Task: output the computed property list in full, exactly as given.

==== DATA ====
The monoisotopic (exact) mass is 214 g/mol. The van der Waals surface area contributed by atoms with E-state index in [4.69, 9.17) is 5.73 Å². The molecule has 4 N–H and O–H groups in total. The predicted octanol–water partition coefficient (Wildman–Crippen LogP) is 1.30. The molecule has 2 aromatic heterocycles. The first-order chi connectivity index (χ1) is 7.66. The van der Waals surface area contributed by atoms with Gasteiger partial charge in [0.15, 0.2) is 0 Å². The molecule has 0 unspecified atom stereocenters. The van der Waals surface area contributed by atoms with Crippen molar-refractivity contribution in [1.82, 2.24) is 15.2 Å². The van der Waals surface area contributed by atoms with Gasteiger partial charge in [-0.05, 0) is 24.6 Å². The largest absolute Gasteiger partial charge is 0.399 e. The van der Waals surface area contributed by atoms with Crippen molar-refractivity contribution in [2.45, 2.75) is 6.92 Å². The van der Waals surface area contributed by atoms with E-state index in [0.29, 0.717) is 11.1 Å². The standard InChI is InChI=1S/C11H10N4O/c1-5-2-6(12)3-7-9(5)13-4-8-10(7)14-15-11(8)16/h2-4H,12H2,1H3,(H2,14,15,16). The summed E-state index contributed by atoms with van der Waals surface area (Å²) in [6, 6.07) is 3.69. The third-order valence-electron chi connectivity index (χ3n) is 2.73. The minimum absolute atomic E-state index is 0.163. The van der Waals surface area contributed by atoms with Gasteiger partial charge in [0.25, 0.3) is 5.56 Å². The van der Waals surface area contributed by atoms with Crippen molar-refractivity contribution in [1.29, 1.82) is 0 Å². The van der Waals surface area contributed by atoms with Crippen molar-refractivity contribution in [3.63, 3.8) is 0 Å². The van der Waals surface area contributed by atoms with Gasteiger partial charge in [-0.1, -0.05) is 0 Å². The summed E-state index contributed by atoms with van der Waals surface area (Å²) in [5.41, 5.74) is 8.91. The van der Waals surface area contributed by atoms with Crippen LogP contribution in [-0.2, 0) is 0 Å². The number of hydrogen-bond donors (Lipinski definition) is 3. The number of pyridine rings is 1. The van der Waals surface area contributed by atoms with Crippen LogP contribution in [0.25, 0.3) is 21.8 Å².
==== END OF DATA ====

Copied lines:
The monoisotopic (exact) mass is 214 g/mol. The van der Waals surface area contributed by atoms with E-state index in [4.69, 9.17) is 5.73 Å². The molecule has 4 N–H and O–H groups in total. The predicted octanol–water partition coefficient (Wildman–Crippen LogP) is 1.30. The molecule has 2 aromatic heterocycles. The first-order chi connectivity index (χ1) is 7.66. The van der Waals surface area contributed by atoms with Gasteiger partial charge in [0.15, 0.2) is 0 Å². The molecule has 0 unspecified atom stereocenters. The van der Waals surface area contributed by atoms with Crippen molar-refractivity contribution in [1.82, 2.24) is 15.2 Å². The van der Waals surface area contributed by atoms with Gasteiger partial charge in [-0.05, 0) is 24.6 Å². The largest absolute Gasteiger partial charge is 0.399 e. The van der Waals surface area contributed by atoms with Crippen molar-refractivity contribution in [2.45, 2.75) is 6.92 Å². The van der Waals surface area contributed by atoms with E-state index in [0.29, 0.717) is 11.1 Å². The standard InChI is InChI=1S/C11H10N4O/c1-5-2-6(12)3-7-9(5)13-4-8-10(7)14-15-11(8)16/h2-4H,12H2,1H3,(H2,14,15,16). The summed E-state index contributed by atoms with van der Waals surface area (Å²) in [6, 6.07) is 3.69. The third-order valence-electron chi connectivity index (χ3n) is 2.73. The minimum absolute atomic E-state index is 0.163. The van der Waals surface area contributed by atoms with Gasteiger partial charge in [0.25, 0.3) is 5.56 Å². The van der Waals surface area contributed by atoms with Crippen molar-refractivity contribution in [1.29, 1.82) is 0 Å². The van der Waals surface area contributed by atoms with Crippen molar-refractivity contribution in [3.63, 3.8) is 0 Å². The van der Waals surface area contributed by atoms with Gasteiger partial charge in [-0.1, -0.05) is 0 Å². The summed E-state index contributed by atoms with van der Waals surface area (Å²) in [5.41, 5.74) is 8.91. The van der Waals surface area contributed by atoms with Crippen LogP contribution in [-0.2, 0) is 0 Å². The number of hydrogen-bond donors (Lipinski definition) is 3. The number of pyridine rings is 1. The van der Waals surface area contributed by atoms with Crippen LogP contribution in [0.25, 0.3) is 21.8 Å².